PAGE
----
Meanwhile, I met my co-founder, Kartik Mehta, a machine designer who graduated from IIT Madras. He had worked previously on designing products and packaging machines, and joined the efforts on a freelance basis. Still, on engaging and learning more, Kartik got interested in the project.
Finally, in 2015, we registered Saral Designs as a company. But, we still needed to figure out a way to produce the best possible sanitary pads, at the lowest production cost. A P&G machine that makes sanitary pads is a Rs 1,500,000,000 investment.
At the time, we were running social media campaigns to get out efforts known, and it so happened that an IIT-Bombay alum, named Satendra Tiwari, heard about us, living in the USA, and sent us USD 10,000 with a message saying that he appreciated our efforts and wanted us to do more. That was such a huge show of faith for us, because, of course, this was not proving easy. Our seniors, who consist of angel investors, also noticed our efforts, and funded our company. That gave us the money to build a prototype machine that is called Swachh (patent pending). The world’s first compact machine that makes sanitary pads. Just imagine a large 3D printer, you put the rolls in, and the pads come out.
It’s so funny, but ever since our first round of funding, I’ve started carrying a complete range of sanitary pads to show people, because it becomes especially hard to explain why one sanitary pad is better than another, verbally. This is a peculiar problem that I face with investors and middle-men, who, more than often, turn out to be men who have never used sanitary pads. I don’t have to do an absorption test for a woman, but I’ve had to pour water to demonstrate the absorption ability of our product versus the others. Usually, the men get bashful and say things like, ‘This is the first time I’m touching a pad.’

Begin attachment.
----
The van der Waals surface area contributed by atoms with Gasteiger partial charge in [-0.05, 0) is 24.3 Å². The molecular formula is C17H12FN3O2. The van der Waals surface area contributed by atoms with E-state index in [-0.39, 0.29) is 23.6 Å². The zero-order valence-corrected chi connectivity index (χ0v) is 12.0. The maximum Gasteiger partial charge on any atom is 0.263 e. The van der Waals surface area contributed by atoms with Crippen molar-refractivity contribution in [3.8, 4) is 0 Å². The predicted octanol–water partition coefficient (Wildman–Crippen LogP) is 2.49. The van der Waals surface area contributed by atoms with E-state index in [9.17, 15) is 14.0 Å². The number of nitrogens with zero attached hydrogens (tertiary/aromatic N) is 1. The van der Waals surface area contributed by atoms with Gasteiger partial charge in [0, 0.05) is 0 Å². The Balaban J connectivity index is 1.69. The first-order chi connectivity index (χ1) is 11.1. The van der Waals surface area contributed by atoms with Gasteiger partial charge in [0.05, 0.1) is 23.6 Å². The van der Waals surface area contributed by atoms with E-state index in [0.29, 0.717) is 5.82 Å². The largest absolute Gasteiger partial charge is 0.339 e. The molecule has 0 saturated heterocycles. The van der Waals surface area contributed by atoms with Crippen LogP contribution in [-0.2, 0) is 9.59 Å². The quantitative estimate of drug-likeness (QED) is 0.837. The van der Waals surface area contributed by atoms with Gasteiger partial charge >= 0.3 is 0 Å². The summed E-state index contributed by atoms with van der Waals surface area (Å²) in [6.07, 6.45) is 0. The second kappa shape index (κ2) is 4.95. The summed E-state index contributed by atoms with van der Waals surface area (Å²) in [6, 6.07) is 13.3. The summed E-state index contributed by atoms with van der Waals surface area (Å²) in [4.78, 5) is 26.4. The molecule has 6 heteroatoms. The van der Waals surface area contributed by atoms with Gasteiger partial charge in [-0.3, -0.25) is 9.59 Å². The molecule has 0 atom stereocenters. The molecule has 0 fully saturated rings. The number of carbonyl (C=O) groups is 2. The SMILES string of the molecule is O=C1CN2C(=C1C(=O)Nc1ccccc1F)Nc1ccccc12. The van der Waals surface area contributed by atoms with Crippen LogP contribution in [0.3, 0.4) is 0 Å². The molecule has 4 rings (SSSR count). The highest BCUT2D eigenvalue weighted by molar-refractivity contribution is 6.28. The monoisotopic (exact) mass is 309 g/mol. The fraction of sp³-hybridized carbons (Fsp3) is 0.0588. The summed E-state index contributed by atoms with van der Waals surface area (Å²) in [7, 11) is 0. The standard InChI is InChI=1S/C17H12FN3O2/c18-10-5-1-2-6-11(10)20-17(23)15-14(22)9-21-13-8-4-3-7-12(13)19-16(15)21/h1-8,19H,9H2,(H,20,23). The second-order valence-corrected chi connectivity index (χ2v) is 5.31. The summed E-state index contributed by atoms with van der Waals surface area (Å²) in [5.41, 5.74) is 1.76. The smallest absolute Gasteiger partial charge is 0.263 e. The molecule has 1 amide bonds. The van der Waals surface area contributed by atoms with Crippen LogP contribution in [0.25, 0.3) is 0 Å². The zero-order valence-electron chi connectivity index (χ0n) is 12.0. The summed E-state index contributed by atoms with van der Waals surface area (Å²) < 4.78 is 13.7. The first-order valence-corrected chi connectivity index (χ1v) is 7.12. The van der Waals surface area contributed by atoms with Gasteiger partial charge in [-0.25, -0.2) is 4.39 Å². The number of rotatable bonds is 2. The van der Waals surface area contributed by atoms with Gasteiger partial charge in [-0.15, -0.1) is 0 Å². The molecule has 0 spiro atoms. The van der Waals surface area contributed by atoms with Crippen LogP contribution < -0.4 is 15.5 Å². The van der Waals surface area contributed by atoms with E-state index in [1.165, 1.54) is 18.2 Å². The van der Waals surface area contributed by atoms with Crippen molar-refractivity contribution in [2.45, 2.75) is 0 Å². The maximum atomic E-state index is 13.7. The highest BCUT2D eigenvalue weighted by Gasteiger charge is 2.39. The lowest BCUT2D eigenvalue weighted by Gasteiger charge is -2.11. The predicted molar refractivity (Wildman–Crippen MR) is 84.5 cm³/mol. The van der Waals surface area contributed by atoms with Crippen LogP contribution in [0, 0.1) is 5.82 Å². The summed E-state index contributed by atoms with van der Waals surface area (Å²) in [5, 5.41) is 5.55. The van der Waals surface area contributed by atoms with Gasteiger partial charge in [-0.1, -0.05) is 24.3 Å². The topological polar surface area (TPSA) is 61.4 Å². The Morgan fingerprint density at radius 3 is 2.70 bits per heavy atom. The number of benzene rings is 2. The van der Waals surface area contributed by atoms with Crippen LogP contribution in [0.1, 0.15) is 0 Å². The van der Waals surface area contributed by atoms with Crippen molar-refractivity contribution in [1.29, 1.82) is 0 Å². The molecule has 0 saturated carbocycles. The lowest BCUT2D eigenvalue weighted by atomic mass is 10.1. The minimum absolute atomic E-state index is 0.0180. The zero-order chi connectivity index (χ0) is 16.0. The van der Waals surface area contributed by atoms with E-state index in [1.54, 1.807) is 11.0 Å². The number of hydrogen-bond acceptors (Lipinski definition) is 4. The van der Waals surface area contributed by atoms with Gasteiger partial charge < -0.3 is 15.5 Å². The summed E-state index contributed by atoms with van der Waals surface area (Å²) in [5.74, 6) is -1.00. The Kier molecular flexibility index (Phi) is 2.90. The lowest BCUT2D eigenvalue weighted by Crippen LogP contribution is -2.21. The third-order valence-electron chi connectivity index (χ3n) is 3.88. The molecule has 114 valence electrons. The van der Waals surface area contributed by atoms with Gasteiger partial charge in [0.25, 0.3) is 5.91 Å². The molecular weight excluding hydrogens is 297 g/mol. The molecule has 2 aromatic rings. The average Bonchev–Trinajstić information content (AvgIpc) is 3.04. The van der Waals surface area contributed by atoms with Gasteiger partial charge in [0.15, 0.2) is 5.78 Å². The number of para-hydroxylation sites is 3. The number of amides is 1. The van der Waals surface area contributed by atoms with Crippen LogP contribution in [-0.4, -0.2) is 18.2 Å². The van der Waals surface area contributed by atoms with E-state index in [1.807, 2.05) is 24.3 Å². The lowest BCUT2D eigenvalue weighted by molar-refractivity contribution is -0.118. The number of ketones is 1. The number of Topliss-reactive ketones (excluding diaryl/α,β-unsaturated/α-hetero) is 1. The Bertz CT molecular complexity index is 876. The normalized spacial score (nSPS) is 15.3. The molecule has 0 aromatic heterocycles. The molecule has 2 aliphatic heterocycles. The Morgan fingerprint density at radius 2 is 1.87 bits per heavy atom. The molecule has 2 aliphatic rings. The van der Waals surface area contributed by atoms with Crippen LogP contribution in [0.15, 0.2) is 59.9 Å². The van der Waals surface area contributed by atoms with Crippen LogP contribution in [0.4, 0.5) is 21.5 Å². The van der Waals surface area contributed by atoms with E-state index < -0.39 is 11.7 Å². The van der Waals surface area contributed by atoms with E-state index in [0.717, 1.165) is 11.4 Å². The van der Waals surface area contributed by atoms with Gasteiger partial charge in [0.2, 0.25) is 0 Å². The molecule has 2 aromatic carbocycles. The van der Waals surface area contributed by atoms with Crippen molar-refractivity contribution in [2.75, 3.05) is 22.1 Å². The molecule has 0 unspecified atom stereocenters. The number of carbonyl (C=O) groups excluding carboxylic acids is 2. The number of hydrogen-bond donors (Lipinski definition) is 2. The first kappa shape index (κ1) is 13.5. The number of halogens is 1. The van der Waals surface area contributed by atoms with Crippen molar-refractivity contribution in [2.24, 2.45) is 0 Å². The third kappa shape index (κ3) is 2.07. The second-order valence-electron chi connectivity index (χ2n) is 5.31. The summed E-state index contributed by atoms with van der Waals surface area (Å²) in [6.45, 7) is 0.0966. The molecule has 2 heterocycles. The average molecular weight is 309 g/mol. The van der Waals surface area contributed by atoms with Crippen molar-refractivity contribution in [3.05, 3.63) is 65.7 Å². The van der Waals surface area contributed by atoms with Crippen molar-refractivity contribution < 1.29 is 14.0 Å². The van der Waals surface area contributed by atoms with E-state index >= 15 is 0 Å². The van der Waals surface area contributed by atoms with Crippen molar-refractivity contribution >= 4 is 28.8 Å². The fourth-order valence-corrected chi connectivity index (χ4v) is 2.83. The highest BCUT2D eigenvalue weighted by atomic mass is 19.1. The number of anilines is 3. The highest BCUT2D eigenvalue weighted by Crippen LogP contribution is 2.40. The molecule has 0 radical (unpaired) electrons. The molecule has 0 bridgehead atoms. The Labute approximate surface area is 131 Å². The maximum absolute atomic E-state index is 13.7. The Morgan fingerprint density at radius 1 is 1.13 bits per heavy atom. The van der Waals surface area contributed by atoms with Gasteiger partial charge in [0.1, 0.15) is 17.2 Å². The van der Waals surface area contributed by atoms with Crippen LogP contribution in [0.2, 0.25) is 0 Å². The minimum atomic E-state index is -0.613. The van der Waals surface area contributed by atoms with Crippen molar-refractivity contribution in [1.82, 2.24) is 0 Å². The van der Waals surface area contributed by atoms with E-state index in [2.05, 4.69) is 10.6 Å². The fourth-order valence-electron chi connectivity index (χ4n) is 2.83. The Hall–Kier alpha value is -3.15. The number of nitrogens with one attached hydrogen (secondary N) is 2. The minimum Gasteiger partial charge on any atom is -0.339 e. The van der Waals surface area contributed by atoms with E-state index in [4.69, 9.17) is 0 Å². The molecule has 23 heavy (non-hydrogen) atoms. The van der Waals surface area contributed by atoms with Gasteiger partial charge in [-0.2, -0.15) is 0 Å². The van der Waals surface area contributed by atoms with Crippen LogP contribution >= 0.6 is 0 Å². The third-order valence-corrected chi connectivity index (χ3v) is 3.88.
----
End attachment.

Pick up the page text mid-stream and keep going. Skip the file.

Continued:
I always encourage them to take some pads for their wives, daughters, sisters, etc, and then after a week or so, the feedback always turns out to be favourable.
Our first bunch of investors gave the sanitary pads to their wives and girlfriends who convinced them that our product was good.
Now, we have 80 different women known as sanginis, who operate out of 80 villages in Maharashtra, Karnataka, Chhattisgarh and Manipur. We train them and give them stock, that they sell from door-to-door. Rural women manage to save money to buy product, but have no place to buy them from. You see, many women do not have a medical store even near the 5km radius of their villages.
We also have installed vending machines in schools, and provide sex education workshops so that there is a newer generation of women who are well-equipped to handle menstrual hygiene.
The biggest challenge, apart from finances, has been trying to work on our distribution channels, especially when we partner with the government. There is so much bureaucracy and corruption, that we’ve had run-ins with people demanding bribes. It’s really frustrating to try to do something good, but have to face issues with things like these. We’ve let go of thousands of opportunities where we were too adamant to give into extortion.
As a woman, there have been trade fairs where I have been standing with our machine, and men will come up to ask about it. When I venture to answer, they tell me that they want a man’s explanation. They always get shocked or amused when they realise that even a woman can design and build machines.
Despite it all, we’ve sold 1,000,000 pads in just a single year, and aim to break-even in the next eight months. Our goal is to provide all rural women with the chance to experience their periods comfortably.